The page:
A test of first order scaling in Nf=2 QCD
Cossu, G; Di Giacomo, A; Pica, C
2007-01-01
We complete our analysis of Nf=2 QCD based on the lattice staggered fermion formulation. Using a series of Monte Carlo simulations at fixed (amq*Ls^yh) one is able to test the universality class with given critical exponent yh. This strategy has been used to test the O(4) universality class and it has been presented at the previous Lattice conferences. No agreement was found with simulations in the mass range amq=[0.01335,0.15] using lattices with Ls=16 up to 32 and Lt=4. With the same strategy, we now investigate the possibility of a first order transition using a new set of Monte Carlo data corresponding to yh=3 in the same mass and volume range as the one used for O(4). A substantial agreement is observed both in the specific heat scaling and in the scaling of the chiral condensate, while the chiral susceptibilities still presents visible deviation from scaling in the mass range explored.
Reduced density matrices and topological order in a quantum dimer model
Furukawa, Shunsuke [Laboratoire de Physique Theorique de la Matiere Condensee, UMR 7600 of CNRS, Universite P et M Curie, case 121, 4 Place Jussieu, 75252 Paris Cedex (France); Misguich, Gregoire [Service de Physique Theorique, CEA Saclay, 91191 Gif-sur-Yvette Cedex (France); Oshikawa, Masaki [Institute for Solid State Physics, University of Tokyo, 5-1-5 Kashiwanoha, Kashiwa 277-8581 (Japan)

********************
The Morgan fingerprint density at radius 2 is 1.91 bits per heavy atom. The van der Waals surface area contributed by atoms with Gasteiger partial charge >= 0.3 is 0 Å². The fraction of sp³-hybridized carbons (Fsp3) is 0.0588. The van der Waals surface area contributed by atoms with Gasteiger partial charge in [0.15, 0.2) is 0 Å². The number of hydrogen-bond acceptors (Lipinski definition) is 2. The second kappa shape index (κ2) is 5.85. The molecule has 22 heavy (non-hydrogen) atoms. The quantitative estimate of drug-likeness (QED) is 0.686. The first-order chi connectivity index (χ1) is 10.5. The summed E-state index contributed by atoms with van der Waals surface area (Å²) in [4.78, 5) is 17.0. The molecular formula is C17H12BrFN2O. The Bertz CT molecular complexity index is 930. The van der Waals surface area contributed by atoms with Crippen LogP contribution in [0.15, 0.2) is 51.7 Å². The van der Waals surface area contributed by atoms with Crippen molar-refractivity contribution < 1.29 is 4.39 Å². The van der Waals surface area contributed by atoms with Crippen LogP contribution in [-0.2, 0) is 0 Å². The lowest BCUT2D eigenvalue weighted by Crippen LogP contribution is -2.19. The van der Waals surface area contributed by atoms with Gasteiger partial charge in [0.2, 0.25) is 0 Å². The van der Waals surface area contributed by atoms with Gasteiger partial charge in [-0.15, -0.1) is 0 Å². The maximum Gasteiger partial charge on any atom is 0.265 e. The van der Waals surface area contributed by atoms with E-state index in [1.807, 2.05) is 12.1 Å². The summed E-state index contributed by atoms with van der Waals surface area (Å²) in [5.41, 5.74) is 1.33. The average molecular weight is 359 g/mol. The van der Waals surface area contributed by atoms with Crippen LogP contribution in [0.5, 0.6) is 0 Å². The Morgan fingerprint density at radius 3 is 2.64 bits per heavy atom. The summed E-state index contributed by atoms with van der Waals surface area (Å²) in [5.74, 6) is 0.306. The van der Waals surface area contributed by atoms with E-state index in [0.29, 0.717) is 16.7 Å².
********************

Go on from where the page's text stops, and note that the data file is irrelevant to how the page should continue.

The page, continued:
2007-04-11
Resonating valence bond (RVB) liquids in two dimensions are believed to exhibit topological order and to admit no local order parameter of any kind. This is a defining property of 'liquids', but it has been confirmed explicitly only in a few exactly solvable models. In this paper, we investigate the quantum dimer model on the triangular lattice. This possesses an RVB-type liquid phase, however, for which the absence of a local order parameter has not been proved. We examine the question numerically with a measure based on reduced density matrices. We find a scaling of the measure which strongly supports the absence of any local order parameter.
Reduced-Order Modeling of Parametrically Excited Micro-Electro-Mechanical Systems (MEMS
Sangram Redkar
2010-01-01